Posted by: AJtheIrishLass | July 4, 2018

Why a Liberal-Friendly “Voice in the Wilderness” is Necessary

Woman peace activist from Pittsburgh with sign - Fund Jobs Not Wars - 50th Anniversary of the March on Washington for Jobs and Freedom

This post was originally published on June 17, 2016 and features a few revisions noted in the text.

When I set up my Facebook page, [which addresses the struggles that veterans’ families and many others society forgets about face] I had been realizing just how much healing I still had to do, even though my biological father, with whom I had had a troubled relationship, had recently passed. I also realized that many of the online support group options are too disproportionately balanced towards the conservative side.

The last time I had been part of an online support group, I found the other members nice, but felt as though I couldn’t be as open as I wanted to be because we weren’t on the same page politically. You shouldn’t have to walk on eggshells because your thoughts and feelings aren’t “politically correct” for the group.

Some of the viewoints I’ve found, from personal experience, are often sources of contention in majority conservative settings include:

  • The belief that war is, regrettably, necessary sometimes, but not something to glorify or celebrate. Many “hawks” don’t legitimately understand the positions of peace advocates, and by their actions appear to glorify war, although I’m sure the idea is actually as sickening to them as anyone else.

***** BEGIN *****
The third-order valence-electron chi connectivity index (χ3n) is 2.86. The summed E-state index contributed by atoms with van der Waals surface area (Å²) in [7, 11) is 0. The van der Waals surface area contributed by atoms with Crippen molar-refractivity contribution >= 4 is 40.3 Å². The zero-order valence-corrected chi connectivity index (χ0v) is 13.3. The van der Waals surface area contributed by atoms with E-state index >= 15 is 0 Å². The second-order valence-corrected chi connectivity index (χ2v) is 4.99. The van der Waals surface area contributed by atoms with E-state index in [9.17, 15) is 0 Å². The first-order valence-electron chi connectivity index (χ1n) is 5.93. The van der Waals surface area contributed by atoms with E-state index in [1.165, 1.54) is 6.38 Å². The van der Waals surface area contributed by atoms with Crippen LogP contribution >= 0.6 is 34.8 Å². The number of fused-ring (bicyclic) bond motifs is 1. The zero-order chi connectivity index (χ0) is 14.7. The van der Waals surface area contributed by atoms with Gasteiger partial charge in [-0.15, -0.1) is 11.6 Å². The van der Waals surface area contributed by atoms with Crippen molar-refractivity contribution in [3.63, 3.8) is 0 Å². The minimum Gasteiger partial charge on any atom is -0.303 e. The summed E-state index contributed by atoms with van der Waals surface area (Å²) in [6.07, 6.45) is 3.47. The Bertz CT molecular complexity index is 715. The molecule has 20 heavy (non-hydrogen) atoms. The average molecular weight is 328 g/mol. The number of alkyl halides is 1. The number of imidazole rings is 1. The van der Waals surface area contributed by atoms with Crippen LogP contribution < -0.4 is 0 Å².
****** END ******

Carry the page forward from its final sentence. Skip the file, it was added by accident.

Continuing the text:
• An adherance to the Christian “just war” concept, which guides my belief that much of America’s military actions are unjustified. Many conservatives of a Christian background either aren’t familiar with this concept or ignore it.
  • Being uncomfortable with a culture that glorifies those who served to the extent that they are perceived as being above reproach and can’t be held accountable for their actions, even when they harm those closest to them. A helpful hint: religious leaders who are treated this way are considered cult leaders, so maybe this way of thinking isn’t healthy.
  • Believing that, if a country sends its service members off to war, it should provide adequate medical, psychological, and other resources for them and their families when they return. Most conservatives do, of course, believe veterans deserve benefits, but still cast votes for politicians who would take these benefits away from the veterans that they promise to help.

Although I realize that many military families are at least somewhat conservative, there are many who aren’t, or may harbor disagreement with how many conservatives approach our nation’s military politics. By providing a place where these views are welcome, I hope that other family members of veterans can stop feeling as though they’re alone in their struggle, as I frequently felt growing up.

Important note: Although many people use the terms “Group” and “Page” interchangeably on Facebook, the Oasis of Hope and Healing page is truly a public page, NOT a group with privacy settings. Please keep this in mind before posting very much of a personal nature.

In closing, here’s a song I think many of us can relate to:


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